Peter King’s “radical Islam” hearings: For Fox viewers already scared of Sharia law

The HUAC-inspired spectacle will tap into a fear of Muslims already planted by the right-wing media

Topics: Peter King, R-N.Y., War Room, Islam, U.S. House of Representatives,

Peter King's "radical Islam" hearings: For Fox viewers already scared of Sharia lawGlenn Beck and Peter King

Rep. Peter King’s, R-N.Y., forthcoming hearings on the supposed radicalization of American Muslims may end up being slightly less hysterical than they sounded when he proposed the idea.

King is a loudmouthed creep who frequently says bigoted things about American Muslims, but he looks like he’s actually treading carefully when it comes to his hearings. To the dismay of some of his ideological peers, who were hoping their feverish imaginings about the American Muslim menace would be lent credence by the House of Representatives, King has declined to call some of the more extreme anti-Islam cranks to testify, and he has invited the participation of Muslim congressman Keith Ellison.

While it’d be a mistake to expect too much in the way of seriousness from the hearings, he made news yesterday by hiring respected journalist James Gordon Meek, formerly of the New York Daily News, to act as an investigator for the House Homeland Security Committee. Meek actually knows his stuff, and isn’t a bomb-throwing activist:

During his time at the New York Daily News, Meek reported on the prison facility at Guantanamo Bay, detainee issues, port security, al Qaeda in Pakistan, as well as radicalism in Yemen. As a senior investigator for the panel, he will be part of a team focused on calling members of the administration to account for weaknesses in the country’s counter-terrorism policies and any perceived missteps.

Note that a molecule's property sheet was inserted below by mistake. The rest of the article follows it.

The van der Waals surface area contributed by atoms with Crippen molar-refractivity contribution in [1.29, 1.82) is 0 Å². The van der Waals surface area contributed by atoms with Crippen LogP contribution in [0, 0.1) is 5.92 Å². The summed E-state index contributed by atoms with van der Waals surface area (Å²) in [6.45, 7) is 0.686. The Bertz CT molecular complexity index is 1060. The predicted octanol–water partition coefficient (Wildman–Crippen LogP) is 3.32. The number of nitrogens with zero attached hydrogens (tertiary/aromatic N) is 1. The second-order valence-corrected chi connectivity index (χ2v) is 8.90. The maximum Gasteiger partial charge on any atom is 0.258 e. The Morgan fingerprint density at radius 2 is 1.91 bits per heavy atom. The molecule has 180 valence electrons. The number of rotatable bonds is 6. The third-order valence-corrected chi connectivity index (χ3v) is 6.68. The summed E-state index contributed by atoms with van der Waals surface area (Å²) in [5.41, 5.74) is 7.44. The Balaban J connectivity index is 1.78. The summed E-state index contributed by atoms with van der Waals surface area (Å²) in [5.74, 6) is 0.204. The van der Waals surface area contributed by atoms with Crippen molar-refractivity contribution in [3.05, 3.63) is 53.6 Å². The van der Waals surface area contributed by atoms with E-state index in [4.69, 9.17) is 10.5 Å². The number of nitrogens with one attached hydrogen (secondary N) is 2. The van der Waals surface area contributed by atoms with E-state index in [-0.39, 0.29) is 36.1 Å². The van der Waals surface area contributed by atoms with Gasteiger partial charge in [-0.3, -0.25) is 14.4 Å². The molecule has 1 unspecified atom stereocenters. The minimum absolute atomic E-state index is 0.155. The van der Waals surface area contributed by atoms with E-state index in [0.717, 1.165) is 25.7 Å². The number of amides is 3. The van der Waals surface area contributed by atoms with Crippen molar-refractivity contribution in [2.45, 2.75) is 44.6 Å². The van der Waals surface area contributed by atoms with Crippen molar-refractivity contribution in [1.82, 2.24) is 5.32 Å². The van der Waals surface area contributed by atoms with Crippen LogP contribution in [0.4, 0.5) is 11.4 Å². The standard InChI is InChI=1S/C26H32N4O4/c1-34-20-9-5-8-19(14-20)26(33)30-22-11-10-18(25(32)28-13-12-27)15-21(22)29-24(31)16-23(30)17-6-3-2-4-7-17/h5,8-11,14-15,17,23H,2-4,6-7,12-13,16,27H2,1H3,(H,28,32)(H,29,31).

So King is crawling toward respectability — which is probably, politically, a smart move.

A poll out yesterday purported to show public support for hearings into the Muslim Menace, but as Greg Sargent pointed out, a much bigger majority of Americans support broadening the scope of the hearings to encompass radicals of all kinds. King refuses to expand his investigation beyond American Muslims, because that would send a “false signal” that we’re not all completely obsessed with al-Qaida. (Which, I would argue, makes al-Qaida stronger, but what do I know.)

Despite the fact that we’ve all been taught that McCarthyism is bad, it still plays pretty well to the public. Especially the Fox News-watching public, who are among the few Americans who actually know that these hearings are happening. More happy news from the poll: Evangelical Christians who watch Fox are terrified that American Muslims want to take over and institute Sharia law:

Jones noted a “significant Fox News effect,” pointing to his data that 23% of respondents identified Fox News as their “most trusted” source of broadcast news. “Among those folks,” said Jones, “they’re much more likely to have heard about hearings, think they’re a good idea, and they are about two times as likely to affirm the statement” about shari’ah law (35%, as opposed to 22% of the entire sample).

Broken down by religious group, said Jones, white evangelicals stand out: one-third of white evangelicals — who are also more likely than other religious groups to watch Fox — believe the statement about shari’ah law.

Considering that vast swaths of the population already believe complete nonsense about an American religious minority, stoking those fears with congressional hearings into the overblown “threat” seems like asking for trouble. And that is in part why King is gradually dialing down the rhetoric and hiring competent professionals: He doesn’t want to be blamed, he said recently, the next time someone throws a brick at a mosque.

If the constant fear-mongering about the existential threat of Islam itself by King and his ilk drives someone to throw that brick (or worse), he deserves to be blamed. The fact that he apparently knows the dangers involved in stoking religious hatred just proves how shameless he’s been for years.

Alex Pareene

Alex Pareene writes about politics for Salon and is the author of "The Rude Guide to Mitt." Email him at and follow him on Twitter @pareene

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